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Royal Navy moves east of Suez with carriers calling at Omani Port of Duqm

BRITAIN and Oman have signed a new joint defence agreement confirming the Royal Navy's ability to call at the new Port of Duqm, reported Fort Lauderdale's Maritime Executive

Royal Navy moves east of Suez with carriers calling at Omani Port of Duqm

BRITAIN and Oman have signed a new joint defence agreement confirming the Royal Navy's ability to call at the new Port of Duqm, reported Fort Lauderdale's Maritime Executive

24 February 2019 - 19:00

BRITAIN and Oman have signed a new joint defence agreement confirming the Royal Navy's ability to call at the new Port of Duqm, reported Fort Lauderdale's Maritime Executive.

Otherwise peaceful Oman borders on war-torn Yemen where there is continuing civil war and considerable instability ashore and afloat.



The new greenfield port has enough depth and space to accommodate the HMS Queen Elizabeth and HMS Prince of Wales, the service's new ski-jump aircraft carriers.



'It is a pleasure to sign this agreement, bringing us even closer to one of our most important partners. This is an historic landmark moment between our two nations and is a significant reinforcement of our mutual security,' said Defence Secretary Gavin Williamson.



The Ministry of Defence says that Duqm conveys a strategic advantage for Britain's 'East of Suez' naval presence. It is located on the Arabian Sea, near enough to geopolitical hot spots in the Persian Gulf to be useful, but still on the Indian Ocean side of the Strait of Hormuz.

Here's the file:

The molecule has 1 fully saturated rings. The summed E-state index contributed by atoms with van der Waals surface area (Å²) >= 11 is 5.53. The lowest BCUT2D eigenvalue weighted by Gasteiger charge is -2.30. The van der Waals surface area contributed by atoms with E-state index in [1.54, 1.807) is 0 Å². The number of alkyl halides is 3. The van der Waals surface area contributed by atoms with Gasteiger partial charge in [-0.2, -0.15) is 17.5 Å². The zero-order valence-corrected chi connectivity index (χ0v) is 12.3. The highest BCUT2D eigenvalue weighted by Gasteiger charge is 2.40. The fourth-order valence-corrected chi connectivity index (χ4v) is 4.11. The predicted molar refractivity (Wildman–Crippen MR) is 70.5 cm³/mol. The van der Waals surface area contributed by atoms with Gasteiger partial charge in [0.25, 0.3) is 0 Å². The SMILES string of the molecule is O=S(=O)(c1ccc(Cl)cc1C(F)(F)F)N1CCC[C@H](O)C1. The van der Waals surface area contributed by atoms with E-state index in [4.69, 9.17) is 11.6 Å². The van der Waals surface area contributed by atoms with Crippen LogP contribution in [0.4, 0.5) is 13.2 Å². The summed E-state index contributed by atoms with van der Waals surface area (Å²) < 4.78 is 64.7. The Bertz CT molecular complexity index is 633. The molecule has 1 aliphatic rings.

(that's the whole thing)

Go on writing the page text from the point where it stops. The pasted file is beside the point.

Iran periodically threatens to close this narrow choke point in retaliation for American sanctions, and Duqm's accessibility would be less affected in the event of a closure.



The site's other important strategic feature is a US$4.6 billion, 230,000 bpd oil refinery, which is now under construction. The new facility is designed to optimise production for light and middle distillates.



The UK has already established a Joint Logistics Support Base (UKJLSB) at Duqm, a permanent naval outpost that is operated by Oman Drydock Company and Babcock on a 37-year lease.



British forces tested out the port during recent joint exercises with the Omani military, including the logistics for 200 military vehicles, three helicopters and all associated munitions.



'The agreement will ensure that these facilities are available for use long into the future, allowing the UK to maintain a presence in the region,' said the Ministry of Defence.



For commercial shipping, the Omani government intends to market Port of Duqm as a 'safe, stable and business-friendly destination for industrial and economic investment,' leveraging the country's reputation as a peaceful place in a tense region.


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